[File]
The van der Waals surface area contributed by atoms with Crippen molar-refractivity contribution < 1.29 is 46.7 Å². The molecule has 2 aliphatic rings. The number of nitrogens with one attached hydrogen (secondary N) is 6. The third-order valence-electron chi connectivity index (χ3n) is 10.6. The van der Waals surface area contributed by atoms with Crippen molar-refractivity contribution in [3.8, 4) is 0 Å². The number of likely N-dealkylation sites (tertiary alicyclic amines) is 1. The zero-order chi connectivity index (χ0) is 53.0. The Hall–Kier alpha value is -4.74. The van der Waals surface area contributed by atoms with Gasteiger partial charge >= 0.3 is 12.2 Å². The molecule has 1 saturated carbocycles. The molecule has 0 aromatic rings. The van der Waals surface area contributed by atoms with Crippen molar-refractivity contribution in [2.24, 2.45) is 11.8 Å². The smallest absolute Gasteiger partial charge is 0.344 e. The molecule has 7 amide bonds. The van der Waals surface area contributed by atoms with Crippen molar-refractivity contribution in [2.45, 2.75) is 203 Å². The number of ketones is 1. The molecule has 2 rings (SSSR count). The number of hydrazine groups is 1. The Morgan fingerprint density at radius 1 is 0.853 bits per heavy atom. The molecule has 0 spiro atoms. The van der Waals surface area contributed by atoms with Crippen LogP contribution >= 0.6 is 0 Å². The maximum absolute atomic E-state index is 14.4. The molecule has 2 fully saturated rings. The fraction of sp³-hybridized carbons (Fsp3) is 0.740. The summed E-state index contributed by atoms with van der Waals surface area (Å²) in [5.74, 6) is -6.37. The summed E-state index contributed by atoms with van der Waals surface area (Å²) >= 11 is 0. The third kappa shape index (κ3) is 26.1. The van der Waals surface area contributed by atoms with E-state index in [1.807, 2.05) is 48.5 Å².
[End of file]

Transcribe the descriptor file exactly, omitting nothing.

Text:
The van der Waals surface area contributed by atoms with Crippen molar-refractivity contribution < 1.29 is 46.7 Å². The molecule has 2 aliphatic rings. The number of nitrogens with one attached hydrogen (secondary N) is 6. The third-order valence-electron chi connectivity index (χ3n) is 10.6. The van der Waals surface area contributed by atoms with Crippen molar-refractivity contribution in [3.8, 4) is 0 Å². The number of likely N-dealkylation sites (tertiary alicyclic amines) is 1. The zero-order chi connectivity index (χ0) is 53.0. The Hall–Kier alpha value is -4.74. The van der Waals surface area contributed by atoms with Gasteiger partial charge >= 0.3 is 12.2 Å². The molecule has 1 saturated carbocycles. The molecule has 0 aromatic rings. The van der Waals surface area contributed by atoms with Crippen molar-refractivity contribution in [2.24, 2.45) is 11.8 Å². The smallest absolute Gasteiger partial charge is 0.344 e. The molecule has 7 amide bonds. The van der Waals surface area contributed by atoms with Crippen molar-refractivity contribution in [2.45, 2.75) is 203 Å². The number of ketones is 1. The molecule has 2 rings (SSSR count). The number of hydrazine groups is 1. The Morgan fingerprint density at radius 1 is 0.853 bits per heavy atom. The molecule has 0 spiro atoms. The van der Waals surface area contributed by atoms with Crippen LogP contribution >= 0.6 is 0 Å². The maximum absolute atomic E-state index is 14.4. The molecule has 2 fully saturated rings. The fraction of sp³-hybridized carbons (Fsp3) is 0.740. The summed E-state index contributed by atoms with van der Waals surface area (Å²) in [5.74, 6) is -6.37. The summed E-state index contributed by atoms with van der Waals surface area (Å²) >= 11 is 0. The third kappa shape index (κ3) is 26.1. The van der Waals surface area contributed by atoms with E-state index in [1.807, 2.05) is 48.5 Å².